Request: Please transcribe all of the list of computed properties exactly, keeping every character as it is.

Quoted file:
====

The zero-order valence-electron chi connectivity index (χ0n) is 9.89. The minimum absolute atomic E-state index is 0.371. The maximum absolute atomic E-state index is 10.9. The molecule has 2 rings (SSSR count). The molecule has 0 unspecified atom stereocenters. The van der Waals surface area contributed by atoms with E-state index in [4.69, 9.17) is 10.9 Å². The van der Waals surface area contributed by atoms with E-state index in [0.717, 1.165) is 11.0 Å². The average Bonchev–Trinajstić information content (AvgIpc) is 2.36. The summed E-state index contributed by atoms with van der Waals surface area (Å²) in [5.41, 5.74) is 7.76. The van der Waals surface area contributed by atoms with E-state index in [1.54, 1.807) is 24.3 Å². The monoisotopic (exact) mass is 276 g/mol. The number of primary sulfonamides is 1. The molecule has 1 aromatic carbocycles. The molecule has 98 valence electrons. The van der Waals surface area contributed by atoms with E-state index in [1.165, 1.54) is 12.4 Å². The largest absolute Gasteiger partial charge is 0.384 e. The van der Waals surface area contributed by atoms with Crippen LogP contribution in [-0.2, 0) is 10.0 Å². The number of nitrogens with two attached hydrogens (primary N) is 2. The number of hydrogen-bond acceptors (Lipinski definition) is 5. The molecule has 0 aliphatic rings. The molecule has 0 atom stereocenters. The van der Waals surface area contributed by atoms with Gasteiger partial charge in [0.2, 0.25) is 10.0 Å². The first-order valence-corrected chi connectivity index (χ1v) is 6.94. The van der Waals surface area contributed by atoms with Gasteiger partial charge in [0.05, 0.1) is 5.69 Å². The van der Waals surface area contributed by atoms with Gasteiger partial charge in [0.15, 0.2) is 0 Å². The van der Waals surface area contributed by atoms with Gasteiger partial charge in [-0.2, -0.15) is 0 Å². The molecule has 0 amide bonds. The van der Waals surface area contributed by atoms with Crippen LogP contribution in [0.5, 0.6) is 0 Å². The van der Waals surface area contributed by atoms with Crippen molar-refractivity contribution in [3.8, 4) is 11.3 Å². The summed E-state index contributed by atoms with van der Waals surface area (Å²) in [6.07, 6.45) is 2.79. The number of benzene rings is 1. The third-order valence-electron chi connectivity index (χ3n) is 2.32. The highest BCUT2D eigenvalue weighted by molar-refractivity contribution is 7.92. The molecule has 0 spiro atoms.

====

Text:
The zero-order valence-electron chi connectivity index (χ0n) is 9.89. The minimum absolute atomic E-state index is 0.371. The maximum absolute atomic E-state index is 10.9. The molecule has 2 rings (SSSR count). The molecule has 0 unspecified atom stereocenters. The van der Waals surface area contributed by atoms with E-state index in [4.69, 9.17) is 10.9 Å². The van der Waals surface area contributed by atoms with E-state index in [0.717, 1.165) is 11.0 Å². The average Bonchev–Trinajstić information content (AvgIpc) is 2.36. The summed E-state index contributed by atoms with van der Waals surface area (Å²) in [5.41, 5.74) is 7.76. The van der Waals surface area contributed by atoms with E-state index in [1.54, 1.807) is 24.3 Å². The monoisotopic (exact) mass is 276 g/mol. The number of primary sulfonamides is 1. The molecule has 1 aromatic carbocycles. The molecule has 98 valence electrons. The van der Waals surface area contributed by atoms with E-state index in [1.165, 1.54) is 12.4 Å². The largest absolute Gasteiger partial charge is 0.384 e. The van der Waals surface area contributed by atoms with Crippen LogP contribution in [-0.2, 0) is 10.0 Å². The number of nitrogens with two attached hydrogens (primary N) is 2. The number of hydrogen-bond acceptors (Lipinski definition) is 5. The molecule has 0 aliphatic rings. The molecule has 0 atom stereocenters. The van der Waals surface area contributed by atoms with Gasteiger partial charge in [0.2, 0.25) is 10.0 Å². The first-order valence-corrected chi connectivity index (χ1v) is 6.94. The van der Waals surface area contributed by atoms with Gasteiger partial charge in [0.05, 0.1) is 5.69 Å². The van der Waals surface area contributed by atoms with Gasteiger partial charge in [0.15, 0.2) is 0 Å². The van der Waals surface area contributed by atoms with Gasteiger partial charge in [-0.2, -0.15) is 0 Å². The molecule has 0 amide bonds. The van der Waals surface area contributed by atoms with Crippen LogP contribution in [0.5, 0.6) is 0 Å². The van der Waals surface area contributed by atoms with Crippen molar-refractivity contribution in [3.8, 4) is 11.3 Å². The summed E-state index contributed by atoms with van der Waals surface area (Å²) in [6.07, 6.45) is 2.79. The number of benzene rings is 1. The third-order valence-electron chi connectivity index (χ3n) is 2.32. The highest BCUT2D eigenvalue weighted by molar-refractivity contribution is 7.92. The molecule has 0 spiro atoms.